A famous Reformation line is something like, “We are saved by faith alone, but not by faith that remains alone.” We can test if our belief is real by the impact it has on our living. Good faith will be joined by good works. Are we being changed? Are we growing? Do we keep fighting?

At the close of this article, let me take a turn toward academic discipleship in particular. As a teacher, you likely test your students. You probably also teach them to self-assess. They may learn to do study guides, reviews, practice activities, ungraded quizzes, and more. But are you teaching them to examine themselves to see whether or not they are in the faith? 

I am burdened that there are many non-Christian students populating Christian schools. There will come a day when they face the true final exam. Standing before the Lord Himself, will they hear, “Well done!” or “I never knew you,”? Perhaps practicing some self-examination now will put them in position to prepare for that final exam.   

If you speak of God in your integration (and I am confident that you do), consider helping students test where they stand with that God. The final exam is coming for all of us: “Just as people are destined to die once, and after that to face judgment, so Christ was sacrificed once to take away the sins of many; and he will appear a second time, not to bear sin, but to bring salvation to those who are waiting for him.,” (Heb 9:27-28).

Biblical Integration Must Be Fully Christian

This might seem obvious, but Christian schooling is about more than just helping students believe in God. James tells us that even the demons believe (Jas 2:19). And, it goes without saying that we are not content with bringing students to the level of demons. Believing in God is not enough. Even being amazed by God is not enough (after all, the demons tremble at God). It comes back to knowing God, trusting God, loving God. It all comes back to the Son.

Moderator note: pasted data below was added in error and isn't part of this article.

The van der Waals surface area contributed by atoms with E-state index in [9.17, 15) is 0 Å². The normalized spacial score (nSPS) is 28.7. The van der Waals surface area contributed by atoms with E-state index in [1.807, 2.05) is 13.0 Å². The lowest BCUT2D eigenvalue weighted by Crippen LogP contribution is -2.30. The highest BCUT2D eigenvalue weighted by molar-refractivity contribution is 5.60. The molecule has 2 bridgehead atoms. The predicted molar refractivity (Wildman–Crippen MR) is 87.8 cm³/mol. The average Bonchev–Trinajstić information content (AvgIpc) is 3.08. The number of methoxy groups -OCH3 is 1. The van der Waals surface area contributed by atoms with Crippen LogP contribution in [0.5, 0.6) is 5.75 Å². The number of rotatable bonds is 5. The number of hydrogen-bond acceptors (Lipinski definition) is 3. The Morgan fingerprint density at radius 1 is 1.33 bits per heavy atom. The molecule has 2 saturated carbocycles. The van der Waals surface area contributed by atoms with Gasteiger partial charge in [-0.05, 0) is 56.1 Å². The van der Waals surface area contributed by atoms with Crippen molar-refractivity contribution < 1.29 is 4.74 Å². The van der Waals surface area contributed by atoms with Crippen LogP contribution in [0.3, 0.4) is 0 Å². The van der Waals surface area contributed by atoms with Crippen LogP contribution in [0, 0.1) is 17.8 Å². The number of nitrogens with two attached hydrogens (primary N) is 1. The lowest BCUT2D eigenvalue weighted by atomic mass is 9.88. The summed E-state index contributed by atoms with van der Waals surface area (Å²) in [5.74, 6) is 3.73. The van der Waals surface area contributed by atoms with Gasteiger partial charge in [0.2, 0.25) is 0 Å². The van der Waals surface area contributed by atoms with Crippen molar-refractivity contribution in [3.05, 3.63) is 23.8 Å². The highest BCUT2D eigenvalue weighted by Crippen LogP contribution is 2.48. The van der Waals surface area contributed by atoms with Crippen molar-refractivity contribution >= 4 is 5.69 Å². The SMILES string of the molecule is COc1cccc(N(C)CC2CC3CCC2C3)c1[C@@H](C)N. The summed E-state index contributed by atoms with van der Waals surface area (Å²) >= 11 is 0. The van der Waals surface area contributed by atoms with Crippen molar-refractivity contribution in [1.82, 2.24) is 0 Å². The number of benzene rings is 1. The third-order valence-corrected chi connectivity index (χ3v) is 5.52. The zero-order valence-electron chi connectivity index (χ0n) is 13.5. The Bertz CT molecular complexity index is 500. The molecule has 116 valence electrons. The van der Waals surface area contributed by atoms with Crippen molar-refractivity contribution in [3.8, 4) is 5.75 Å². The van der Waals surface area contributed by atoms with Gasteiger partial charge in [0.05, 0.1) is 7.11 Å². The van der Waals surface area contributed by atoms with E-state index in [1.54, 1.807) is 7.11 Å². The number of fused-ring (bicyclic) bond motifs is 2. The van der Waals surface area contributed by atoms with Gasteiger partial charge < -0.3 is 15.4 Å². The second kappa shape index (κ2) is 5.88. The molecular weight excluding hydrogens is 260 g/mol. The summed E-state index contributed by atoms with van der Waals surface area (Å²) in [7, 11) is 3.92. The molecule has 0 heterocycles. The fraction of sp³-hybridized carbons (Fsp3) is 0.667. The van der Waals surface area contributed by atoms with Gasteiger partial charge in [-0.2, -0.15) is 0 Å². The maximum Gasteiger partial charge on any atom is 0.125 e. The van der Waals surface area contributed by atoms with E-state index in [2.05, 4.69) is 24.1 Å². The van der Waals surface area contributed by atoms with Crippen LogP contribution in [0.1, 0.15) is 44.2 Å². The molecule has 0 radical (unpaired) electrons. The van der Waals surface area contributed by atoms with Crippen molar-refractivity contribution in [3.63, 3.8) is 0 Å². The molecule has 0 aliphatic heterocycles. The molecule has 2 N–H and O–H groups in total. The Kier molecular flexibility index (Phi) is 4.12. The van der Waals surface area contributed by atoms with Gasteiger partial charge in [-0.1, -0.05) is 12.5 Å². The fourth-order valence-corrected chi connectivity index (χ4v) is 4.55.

The Father loves the Son and has placed everything in his hands. Whoever believes in the Son has eternal life, but whoever rejects the Son will not see life, for God’s wrath remains on them (John 3:35-36).

Let me encourage you to highlight the Son in your class. Every session of your class does not need a gospel-presentation, but Jesus must be exalted. Teachers may need to work to figure how to highlight Him best, but Colossians 1:15-17 clearly states that everything we teach has been made through Him and is for Him and is sustained by Him:

The Son is the image of the invisible God, the firstborn over all creation. For in him all things were created: things in heaven and on earth, visible and invisible, whether thrones or powers or rulers or authorities; all things have been created through him and for him. He is before all things, and in him all things hold together.

This is what I mean when I say that biblical integration must be “fully Christian”: our work must turn the eyes and minds of our students toward Christ. He is the way and the truth and the life (John 14:6). Colossians 1 continues in verse 18:

And [Christ] is the head of the body, the church; he is the beginning and the firstborn from among the dead, so that in everything he might have the supremacy.

In everything He should be seen as supreme. How is Christ’s supremacy demonstrated in your classroom? I understand that it can be daunting to call for teachers to integrate so specifically. But for a school to be Christian, the classes that make up the school must be Christian. And, a class cannot be truly or fully Christian without making much of Christ. 

Would you consider how you might shine the spotlight on Jesus once through your material this week? Just start there: aim for one specific element that highlights the Son. And as you exalt Him in and through your course, I am confident that you will love making much of Him. I am confident that you will want to keep doing it. 

The Great Commission for Teachers